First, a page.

NEWS

Tsipras set on political solution to bailout fix

TAGS: Politics, Economy

Prime Minister Alexis Tsipras remains determined to seek a political solution to an impasse in bailout talks between Greece and its international creditors even though his one-on-one meeting with German Chancellor Angela Merkel before Christmas failed to yield any substantial support for Greek demands for debt relief and less austerity.

Government officials insist that the pace of the Greek economy’s recovery cannot justify any further procrastination by the creditors and any further obstructive tactics would suggest political motives. In private, aides close to Tsipras indicate that delaying tactics are probably linked to the desire of some European officials to see the departure of the leftist-led coalition.

Some believe the government’s tendency to see plans to undermine the administration at every turn – in comments by European officials but also in critical reports in the foreign media – is an attempt to create a narrative that will be useful if Tsipras is obliged to call snap elections.

For the time being, Tsipras and his aides are insisting publicly that the government’s priority remains the resumption of bailout talks with Greece’s creditors as soon as possible with the aim of securing the country’s inclusion in the European Central Bank’s quantitative easing program.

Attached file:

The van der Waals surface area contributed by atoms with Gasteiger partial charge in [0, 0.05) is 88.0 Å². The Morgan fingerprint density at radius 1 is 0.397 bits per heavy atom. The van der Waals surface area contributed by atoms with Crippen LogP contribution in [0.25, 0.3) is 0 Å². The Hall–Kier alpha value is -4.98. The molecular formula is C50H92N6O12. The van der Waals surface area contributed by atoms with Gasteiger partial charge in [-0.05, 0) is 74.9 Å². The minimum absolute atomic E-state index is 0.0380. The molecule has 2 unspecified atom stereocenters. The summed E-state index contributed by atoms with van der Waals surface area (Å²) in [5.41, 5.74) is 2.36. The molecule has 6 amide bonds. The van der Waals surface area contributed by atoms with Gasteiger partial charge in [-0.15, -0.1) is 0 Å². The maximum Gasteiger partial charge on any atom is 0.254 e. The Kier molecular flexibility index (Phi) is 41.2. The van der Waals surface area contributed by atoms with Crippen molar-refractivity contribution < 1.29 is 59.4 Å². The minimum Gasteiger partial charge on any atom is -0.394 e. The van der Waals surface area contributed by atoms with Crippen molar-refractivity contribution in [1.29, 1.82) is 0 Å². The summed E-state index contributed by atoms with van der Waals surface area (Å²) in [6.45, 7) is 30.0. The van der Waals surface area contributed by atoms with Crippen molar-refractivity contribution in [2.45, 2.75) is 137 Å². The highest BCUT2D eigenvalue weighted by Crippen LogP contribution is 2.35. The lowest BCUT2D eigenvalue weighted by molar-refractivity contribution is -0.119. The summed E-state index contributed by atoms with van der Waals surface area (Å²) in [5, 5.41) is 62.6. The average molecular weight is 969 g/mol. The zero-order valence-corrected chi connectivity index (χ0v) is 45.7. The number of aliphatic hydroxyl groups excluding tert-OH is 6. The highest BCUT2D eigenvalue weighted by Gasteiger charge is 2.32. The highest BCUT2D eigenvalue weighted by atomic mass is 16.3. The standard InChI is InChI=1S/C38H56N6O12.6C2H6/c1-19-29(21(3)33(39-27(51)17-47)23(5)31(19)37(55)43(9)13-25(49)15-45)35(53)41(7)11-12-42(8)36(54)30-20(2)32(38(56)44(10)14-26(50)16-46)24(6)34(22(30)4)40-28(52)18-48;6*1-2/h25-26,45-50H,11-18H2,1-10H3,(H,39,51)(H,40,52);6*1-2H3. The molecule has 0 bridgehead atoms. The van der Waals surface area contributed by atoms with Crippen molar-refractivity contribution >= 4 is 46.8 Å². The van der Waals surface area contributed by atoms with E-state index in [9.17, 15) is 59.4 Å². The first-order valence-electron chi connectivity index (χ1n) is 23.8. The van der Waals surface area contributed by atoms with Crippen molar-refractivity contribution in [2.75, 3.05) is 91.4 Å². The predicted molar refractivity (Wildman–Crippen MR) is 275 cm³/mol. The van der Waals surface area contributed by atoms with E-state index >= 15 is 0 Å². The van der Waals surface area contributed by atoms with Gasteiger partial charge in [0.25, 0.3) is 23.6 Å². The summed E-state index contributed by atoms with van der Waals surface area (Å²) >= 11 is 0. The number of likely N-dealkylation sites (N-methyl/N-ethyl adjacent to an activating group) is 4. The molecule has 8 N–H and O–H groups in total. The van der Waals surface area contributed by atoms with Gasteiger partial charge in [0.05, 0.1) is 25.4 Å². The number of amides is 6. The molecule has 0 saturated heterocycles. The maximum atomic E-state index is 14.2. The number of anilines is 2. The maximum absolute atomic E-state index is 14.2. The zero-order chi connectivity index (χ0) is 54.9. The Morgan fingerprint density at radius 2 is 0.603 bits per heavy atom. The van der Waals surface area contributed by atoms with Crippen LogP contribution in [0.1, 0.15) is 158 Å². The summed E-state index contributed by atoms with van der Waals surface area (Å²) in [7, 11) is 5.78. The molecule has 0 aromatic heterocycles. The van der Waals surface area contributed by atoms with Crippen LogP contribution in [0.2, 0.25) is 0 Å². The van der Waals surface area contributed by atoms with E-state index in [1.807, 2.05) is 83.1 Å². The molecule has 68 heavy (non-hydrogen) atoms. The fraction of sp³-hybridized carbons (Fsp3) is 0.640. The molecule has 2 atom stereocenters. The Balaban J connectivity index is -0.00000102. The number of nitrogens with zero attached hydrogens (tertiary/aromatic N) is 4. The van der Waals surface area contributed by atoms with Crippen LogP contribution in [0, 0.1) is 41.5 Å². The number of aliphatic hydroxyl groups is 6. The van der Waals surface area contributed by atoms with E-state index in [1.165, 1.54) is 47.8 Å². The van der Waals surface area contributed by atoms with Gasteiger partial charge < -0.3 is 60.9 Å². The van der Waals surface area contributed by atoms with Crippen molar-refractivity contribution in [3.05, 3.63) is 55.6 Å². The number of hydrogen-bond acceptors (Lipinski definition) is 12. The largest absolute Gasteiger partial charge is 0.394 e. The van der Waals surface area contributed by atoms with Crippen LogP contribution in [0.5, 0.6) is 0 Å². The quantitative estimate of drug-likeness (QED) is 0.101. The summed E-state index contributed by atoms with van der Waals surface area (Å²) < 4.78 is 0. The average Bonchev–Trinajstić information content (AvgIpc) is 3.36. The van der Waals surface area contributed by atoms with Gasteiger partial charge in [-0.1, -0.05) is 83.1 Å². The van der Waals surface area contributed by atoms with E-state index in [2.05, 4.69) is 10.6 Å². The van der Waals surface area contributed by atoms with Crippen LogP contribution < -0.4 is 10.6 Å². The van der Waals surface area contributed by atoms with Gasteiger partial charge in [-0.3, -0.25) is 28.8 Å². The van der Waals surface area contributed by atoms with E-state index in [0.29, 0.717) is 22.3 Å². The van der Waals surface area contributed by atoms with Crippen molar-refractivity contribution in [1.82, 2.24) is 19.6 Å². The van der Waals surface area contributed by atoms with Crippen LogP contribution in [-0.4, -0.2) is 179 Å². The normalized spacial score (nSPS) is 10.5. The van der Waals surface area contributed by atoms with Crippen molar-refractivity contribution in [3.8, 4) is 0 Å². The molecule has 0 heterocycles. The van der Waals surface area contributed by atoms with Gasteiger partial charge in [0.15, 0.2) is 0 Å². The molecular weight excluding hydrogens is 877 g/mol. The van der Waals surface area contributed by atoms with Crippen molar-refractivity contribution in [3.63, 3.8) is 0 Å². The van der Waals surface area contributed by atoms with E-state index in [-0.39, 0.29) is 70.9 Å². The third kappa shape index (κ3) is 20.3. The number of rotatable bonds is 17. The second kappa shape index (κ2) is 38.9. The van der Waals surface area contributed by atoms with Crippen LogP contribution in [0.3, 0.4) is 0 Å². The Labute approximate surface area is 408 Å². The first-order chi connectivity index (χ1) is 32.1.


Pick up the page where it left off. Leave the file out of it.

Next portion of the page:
Finance Minister Euclid Tsakalotos is to have a series of talks with European officials with this goal in mind in the coming days in a bid to win support at the forthcoming Euro Working Group meeting on January 12 and the Eurogroup summit on January 26.

Rhetoric aside, the government must deal with its fading popularity, which is expected to worsen as a series of new taxes – on fuel and coffee among other things – have come into effect this month.

Commenting on Tuesday, New Democracy spokesman Vassilis Kikilias accused the government of “giving everything to the creditors in exchange for staying in power.” “It also admits that it’s discussing a new, fourth memorandum, but it calls it a ‘fiscal path,’” Kikilias added.

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